Chad Schimmel runs a woodworking business in the Phoenix area and he is one of the few woodworkers I know who earn a good living from it! Chad does a lot of woodturning, but that is just the start of how he keeps his business going. Chad revealed some of the secrets to his success during a candid interview with me in February of 2016.
Chad has an 1100 square foot commercial space that includes and office. He has a laser engraver, a CNC, two metal lathes, and a complete wood shop. He also hires people to help him with the office work and to assist him in the shop, too.
Chad’s primary focus is on extremely fine hand made pens. He also does one of a kind custom woodworking, but his real passion is designing and making some of the finest pens imaginable! One of Chad’s many specialties is fountain pens made from vintage watch parts.
Chad also found a market for pens made from historical materials.
If you go to Chad’s Impeccable Pen website you will see that he made a point of offering a wide range of products. One common theme is that he focuses on gift items such as gifts for bridesmaids and groomsmen, gifts for dad, and of course gifts for pen collectors. He also sells a whole line of pen accessories.
Ah, but how to sell all these great products? Many if not most of Chad’s sales come through Arts and Crafts shows. He says you need to create interest in your products and it is important to engage people as they walk by. He is amazed by the people who go to the trouble and expense to set up a booth at a craft fair and spend their time reading a book or playing on their phone rather than talking to potential customers.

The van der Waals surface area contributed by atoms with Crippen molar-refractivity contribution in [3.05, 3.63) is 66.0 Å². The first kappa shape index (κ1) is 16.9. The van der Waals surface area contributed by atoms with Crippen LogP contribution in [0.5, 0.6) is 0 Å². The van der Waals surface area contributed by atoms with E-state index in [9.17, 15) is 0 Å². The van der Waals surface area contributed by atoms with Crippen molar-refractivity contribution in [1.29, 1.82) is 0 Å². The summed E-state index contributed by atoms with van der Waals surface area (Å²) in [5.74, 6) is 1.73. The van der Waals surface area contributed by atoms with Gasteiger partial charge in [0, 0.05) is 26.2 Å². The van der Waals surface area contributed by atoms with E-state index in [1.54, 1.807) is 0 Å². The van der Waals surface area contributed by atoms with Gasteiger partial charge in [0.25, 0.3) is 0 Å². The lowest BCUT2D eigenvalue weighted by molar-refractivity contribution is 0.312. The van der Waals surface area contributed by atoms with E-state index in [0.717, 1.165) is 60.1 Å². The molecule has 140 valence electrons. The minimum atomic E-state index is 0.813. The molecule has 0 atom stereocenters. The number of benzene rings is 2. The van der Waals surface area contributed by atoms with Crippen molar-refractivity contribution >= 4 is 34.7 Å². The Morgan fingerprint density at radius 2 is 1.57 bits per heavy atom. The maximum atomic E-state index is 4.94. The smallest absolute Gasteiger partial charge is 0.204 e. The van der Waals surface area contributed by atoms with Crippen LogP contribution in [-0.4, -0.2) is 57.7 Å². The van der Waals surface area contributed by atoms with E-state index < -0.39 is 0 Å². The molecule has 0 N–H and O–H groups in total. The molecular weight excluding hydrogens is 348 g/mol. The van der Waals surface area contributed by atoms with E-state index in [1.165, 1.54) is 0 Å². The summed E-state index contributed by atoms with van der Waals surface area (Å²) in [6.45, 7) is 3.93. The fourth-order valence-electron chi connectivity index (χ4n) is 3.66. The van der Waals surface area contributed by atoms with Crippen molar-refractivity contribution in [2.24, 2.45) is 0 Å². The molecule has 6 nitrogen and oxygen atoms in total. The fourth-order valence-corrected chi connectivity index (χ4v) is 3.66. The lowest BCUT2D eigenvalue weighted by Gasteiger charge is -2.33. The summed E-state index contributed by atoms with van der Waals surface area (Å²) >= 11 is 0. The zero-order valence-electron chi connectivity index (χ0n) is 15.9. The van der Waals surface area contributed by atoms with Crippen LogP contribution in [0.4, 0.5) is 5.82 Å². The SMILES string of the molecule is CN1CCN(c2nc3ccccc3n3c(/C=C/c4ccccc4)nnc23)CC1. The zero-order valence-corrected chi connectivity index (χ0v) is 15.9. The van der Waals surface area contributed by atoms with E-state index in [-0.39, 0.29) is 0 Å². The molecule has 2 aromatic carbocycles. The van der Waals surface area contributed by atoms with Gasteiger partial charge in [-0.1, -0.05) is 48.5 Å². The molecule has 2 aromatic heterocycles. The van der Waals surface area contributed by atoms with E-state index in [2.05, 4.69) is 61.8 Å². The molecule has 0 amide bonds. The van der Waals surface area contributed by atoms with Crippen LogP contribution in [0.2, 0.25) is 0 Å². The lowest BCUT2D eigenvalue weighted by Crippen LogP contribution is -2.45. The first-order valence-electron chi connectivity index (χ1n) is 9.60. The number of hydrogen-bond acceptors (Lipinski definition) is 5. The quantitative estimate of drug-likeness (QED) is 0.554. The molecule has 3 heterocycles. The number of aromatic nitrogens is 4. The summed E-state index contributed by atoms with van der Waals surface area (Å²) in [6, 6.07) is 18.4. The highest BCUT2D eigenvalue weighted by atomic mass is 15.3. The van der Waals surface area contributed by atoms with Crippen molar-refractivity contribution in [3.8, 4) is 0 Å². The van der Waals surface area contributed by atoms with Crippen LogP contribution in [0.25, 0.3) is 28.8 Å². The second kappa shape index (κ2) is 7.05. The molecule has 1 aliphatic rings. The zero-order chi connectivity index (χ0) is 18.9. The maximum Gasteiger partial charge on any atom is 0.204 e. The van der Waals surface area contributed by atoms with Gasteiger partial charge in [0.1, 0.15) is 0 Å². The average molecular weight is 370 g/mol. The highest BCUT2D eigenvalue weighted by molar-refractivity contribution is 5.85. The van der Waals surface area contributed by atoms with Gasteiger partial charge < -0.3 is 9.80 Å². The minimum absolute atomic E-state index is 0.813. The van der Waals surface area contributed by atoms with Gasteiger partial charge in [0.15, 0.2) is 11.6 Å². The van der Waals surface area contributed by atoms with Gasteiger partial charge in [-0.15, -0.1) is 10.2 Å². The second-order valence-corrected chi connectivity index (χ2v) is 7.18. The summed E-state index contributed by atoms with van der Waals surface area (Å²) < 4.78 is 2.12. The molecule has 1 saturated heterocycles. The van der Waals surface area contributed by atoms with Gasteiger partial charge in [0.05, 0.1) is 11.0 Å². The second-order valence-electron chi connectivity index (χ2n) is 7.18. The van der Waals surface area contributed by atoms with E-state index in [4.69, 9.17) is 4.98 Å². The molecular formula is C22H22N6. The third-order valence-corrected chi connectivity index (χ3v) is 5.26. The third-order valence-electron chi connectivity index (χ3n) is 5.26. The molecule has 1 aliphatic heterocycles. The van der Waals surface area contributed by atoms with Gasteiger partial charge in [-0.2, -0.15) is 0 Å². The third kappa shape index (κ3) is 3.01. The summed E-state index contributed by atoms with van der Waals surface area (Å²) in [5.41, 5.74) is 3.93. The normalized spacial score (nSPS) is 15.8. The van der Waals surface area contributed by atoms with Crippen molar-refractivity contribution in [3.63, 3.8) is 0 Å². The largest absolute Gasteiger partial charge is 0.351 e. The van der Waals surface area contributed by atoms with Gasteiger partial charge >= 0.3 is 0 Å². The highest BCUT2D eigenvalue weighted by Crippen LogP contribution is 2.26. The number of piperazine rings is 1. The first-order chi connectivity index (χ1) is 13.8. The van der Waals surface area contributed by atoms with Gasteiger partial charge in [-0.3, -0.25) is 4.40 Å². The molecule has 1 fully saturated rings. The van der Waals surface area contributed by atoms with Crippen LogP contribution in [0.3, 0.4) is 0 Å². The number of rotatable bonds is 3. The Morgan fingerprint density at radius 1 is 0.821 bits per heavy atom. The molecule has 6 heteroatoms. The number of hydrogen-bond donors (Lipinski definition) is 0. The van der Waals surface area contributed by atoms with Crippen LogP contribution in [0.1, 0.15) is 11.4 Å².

Chad has pens that sell for thousands of dollars! When I asked him about pricing he said he believes that you need high priced items to sell lower priced items. If someone sees that you have a $2700.00 pen they might think the $60 pen is a bargain!
Chad also makes sure that he prices his work high enough to ensure that he can make a profit. This sounds obvious, but many craftsmen don’t actually do this. You can’t just count the materials in the piece and your time in the shop. You also must account for vehicle costs, equipment costs, and all the time you spend outside the shop to keep your business alive. Things like accounting, buying supplies, marketing, time on the computer, and all the other time you spend to keep things going. Don’t cheat yourself!
Chad is a friendly guy and I enjoyed meeting him. I was also very impressed by his keen business sense.